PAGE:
Burlington Public Library Historical Timeline
Proudly serving our community since 1872.
School Section No. 1 Nelson Trustees vote to spend $56 on books from the Toronto Board of Education. The books are purchased in March and placed in the reception hallway at the schoolhouse located on the southeast corner of Brant and Caroline Streets.
Members pay fifty cents a year to access the collection between 4 and 5pm on Friday afternoons.
W.H. Finnemore chairs the first incorporated Public Library Board.
The Trustees approve a further allocation of $25 in 1873 and $33 in 1883. The teachers and students provide an entertainment in 1884 that raises $50, which is matched by the Trustee Board.
The Trustees appoint the newly established Library Committee (Dr. William Richardson, C.T. Springer and James Allen) to expend $100 for books.
The library purchases more books with funds raised through the membership fees, proceeds from concerts and social events, and occasional grants from the school trustees. A variety of groups, including the first YMCA and the Mechanics Institute, maintain the community library’s collection.
The collection moves around, often kept in the homes of local residents who serve as librarians. Eventually the library collection settles in the home of Henry Berry on Brant Street.
31 December 1901
The year end report shows the library collection numbers 2,075 books with an annual circulation of 3,136.
Oliver T. Springer first records the history of the Public Library property. [The earliest records of Burlington Public Library Board appear to be lost.]
January: Librarian Edward Weber reports that 4,346 books were borrowed and $93.49 paid out for new books in 1905. (The Burlington Gazette, 10 January 1906)
Initially an anonymous donor, John Waldie, former village reeve and MPP for Halton, offers to fund a permanent reading room to house the library service if the Village provides a site.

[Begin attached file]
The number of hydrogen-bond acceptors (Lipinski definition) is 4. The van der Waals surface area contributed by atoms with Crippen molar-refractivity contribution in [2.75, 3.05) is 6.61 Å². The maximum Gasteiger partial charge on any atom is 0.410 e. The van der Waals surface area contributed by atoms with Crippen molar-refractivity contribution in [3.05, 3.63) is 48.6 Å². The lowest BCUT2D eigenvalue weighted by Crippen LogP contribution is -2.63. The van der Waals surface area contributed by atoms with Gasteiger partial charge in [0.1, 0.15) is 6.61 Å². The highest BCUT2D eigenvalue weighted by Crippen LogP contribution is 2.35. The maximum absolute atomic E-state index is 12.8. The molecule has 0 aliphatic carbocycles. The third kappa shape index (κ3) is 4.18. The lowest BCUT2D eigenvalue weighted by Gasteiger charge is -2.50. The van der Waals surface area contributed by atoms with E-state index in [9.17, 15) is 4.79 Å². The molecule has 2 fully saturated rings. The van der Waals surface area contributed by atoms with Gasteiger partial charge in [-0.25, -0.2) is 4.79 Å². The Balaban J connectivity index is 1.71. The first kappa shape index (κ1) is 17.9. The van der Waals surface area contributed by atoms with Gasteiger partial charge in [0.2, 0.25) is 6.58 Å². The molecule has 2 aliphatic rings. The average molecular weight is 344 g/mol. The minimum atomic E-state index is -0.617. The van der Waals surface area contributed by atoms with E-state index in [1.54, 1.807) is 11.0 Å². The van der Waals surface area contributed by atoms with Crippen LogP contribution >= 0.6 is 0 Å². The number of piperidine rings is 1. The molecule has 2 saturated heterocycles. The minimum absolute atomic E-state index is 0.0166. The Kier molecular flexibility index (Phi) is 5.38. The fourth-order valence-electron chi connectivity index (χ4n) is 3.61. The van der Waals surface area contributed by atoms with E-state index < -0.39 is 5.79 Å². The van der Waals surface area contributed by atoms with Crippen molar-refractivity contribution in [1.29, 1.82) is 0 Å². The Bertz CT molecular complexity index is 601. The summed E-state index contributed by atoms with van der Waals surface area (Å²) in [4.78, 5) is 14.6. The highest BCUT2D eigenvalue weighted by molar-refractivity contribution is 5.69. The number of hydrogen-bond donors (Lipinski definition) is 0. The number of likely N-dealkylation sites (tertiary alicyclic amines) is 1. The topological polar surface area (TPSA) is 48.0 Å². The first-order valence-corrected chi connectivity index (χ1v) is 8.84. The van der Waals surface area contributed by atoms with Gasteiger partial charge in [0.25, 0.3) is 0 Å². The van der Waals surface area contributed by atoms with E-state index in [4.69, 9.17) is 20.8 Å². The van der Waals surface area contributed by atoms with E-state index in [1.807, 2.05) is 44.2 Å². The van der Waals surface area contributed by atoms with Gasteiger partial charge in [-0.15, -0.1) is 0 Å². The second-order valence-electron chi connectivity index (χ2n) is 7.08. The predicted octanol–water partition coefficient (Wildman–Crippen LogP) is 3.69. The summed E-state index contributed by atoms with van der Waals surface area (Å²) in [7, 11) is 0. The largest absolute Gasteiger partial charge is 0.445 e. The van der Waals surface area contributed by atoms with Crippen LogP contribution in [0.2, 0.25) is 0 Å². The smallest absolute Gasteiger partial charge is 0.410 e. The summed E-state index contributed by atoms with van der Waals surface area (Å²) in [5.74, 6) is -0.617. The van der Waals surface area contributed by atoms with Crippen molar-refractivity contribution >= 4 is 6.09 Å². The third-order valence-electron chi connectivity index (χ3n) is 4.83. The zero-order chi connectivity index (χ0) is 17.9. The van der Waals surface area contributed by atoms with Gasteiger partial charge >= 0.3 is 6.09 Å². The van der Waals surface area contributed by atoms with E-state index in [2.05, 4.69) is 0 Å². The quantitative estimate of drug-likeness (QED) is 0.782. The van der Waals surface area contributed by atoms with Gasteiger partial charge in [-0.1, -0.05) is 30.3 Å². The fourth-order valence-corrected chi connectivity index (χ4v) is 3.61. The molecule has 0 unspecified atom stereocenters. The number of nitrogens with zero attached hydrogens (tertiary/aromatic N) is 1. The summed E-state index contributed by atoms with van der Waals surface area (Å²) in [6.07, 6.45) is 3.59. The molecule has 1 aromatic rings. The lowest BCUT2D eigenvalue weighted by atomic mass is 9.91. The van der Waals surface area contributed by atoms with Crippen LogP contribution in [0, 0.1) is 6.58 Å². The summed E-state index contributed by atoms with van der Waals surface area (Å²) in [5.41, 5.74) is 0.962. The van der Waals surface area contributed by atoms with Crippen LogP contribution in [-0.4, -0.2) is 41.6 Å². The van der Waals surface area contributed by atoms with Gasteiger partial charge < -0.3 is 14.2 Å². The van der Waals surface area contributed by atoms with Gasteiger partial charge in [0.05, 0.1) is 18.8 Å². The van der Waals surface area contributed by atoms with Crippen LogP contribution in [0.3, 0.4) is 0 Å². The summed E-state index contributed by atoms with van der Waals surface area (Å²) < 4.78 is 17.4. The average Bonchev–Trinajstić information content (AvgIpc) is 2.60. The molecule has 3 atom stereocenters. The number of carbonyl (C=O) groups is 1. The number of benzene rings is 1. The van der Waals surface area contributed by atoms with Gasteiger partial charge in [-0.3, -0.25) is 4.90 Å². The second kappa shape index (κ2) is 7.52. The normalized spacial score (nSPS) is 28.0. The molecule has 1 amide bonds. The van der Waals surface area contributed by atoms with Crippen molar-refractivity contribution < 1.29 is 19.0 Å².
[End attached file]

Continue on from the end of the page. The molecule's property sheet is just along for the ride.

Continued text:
6 April: Council votes to grant the Public Library Board $1,000 to purchase a site. In June 1906 the Board purchases a site from Alex Riach.
21 February 1907
The newly minted Burlington Public Library opens at the corner of Brant and James (current location of City Hall), sharing space with town offices and council chambers. In addition to funding the building, John Waldie generously donates 6,000 books to the public library.
Around the time of the First World War there are 130 library members.
Dorothy Angus becomes the chief librarian and revives the endangered library.
19 December 1952
The Library Board turns the Brant Street building over to the town in return for a house at 482 Elizabeth Street, formerly owned by the town’s Medical Officer of Health, Dr. Austin Hager Speers. The new space includes a 60-seat auditorium for community programs.
1,534 members use the library’s growing collection of 10,000 items.
19 December 1956
The new library extension opens to the public on December 17, with an official ceremony two days later. The expansion includes two meeting rooms, and art gallery-auditorium seating 300, and more space for books.
Burlington's population jumps from 9,165 to 32,935. When the library abandons plans for a bookmobile, the building grows again, this time with a new garage that is used for stacks and a staff room.
29 September 1960
Aldershot Branch, BPL’s first satellite location, opens in the basement of the Dominion Store.
Ida Reddy becomes the chief librarian as the library strives to meet the increasing demands of the amalgamated community.
After several renovations and expansions of the library, the Library Board starts planning for a new building.
02 June 1964
Aldershot Branch relocates to the Towers/Zellers Plaza in May and reopens in June.
16 September 1965
Skyway Branch Library opens to the public on July 26 in east Burlington’s Skyway Plaza, and hosts a community celebration in September.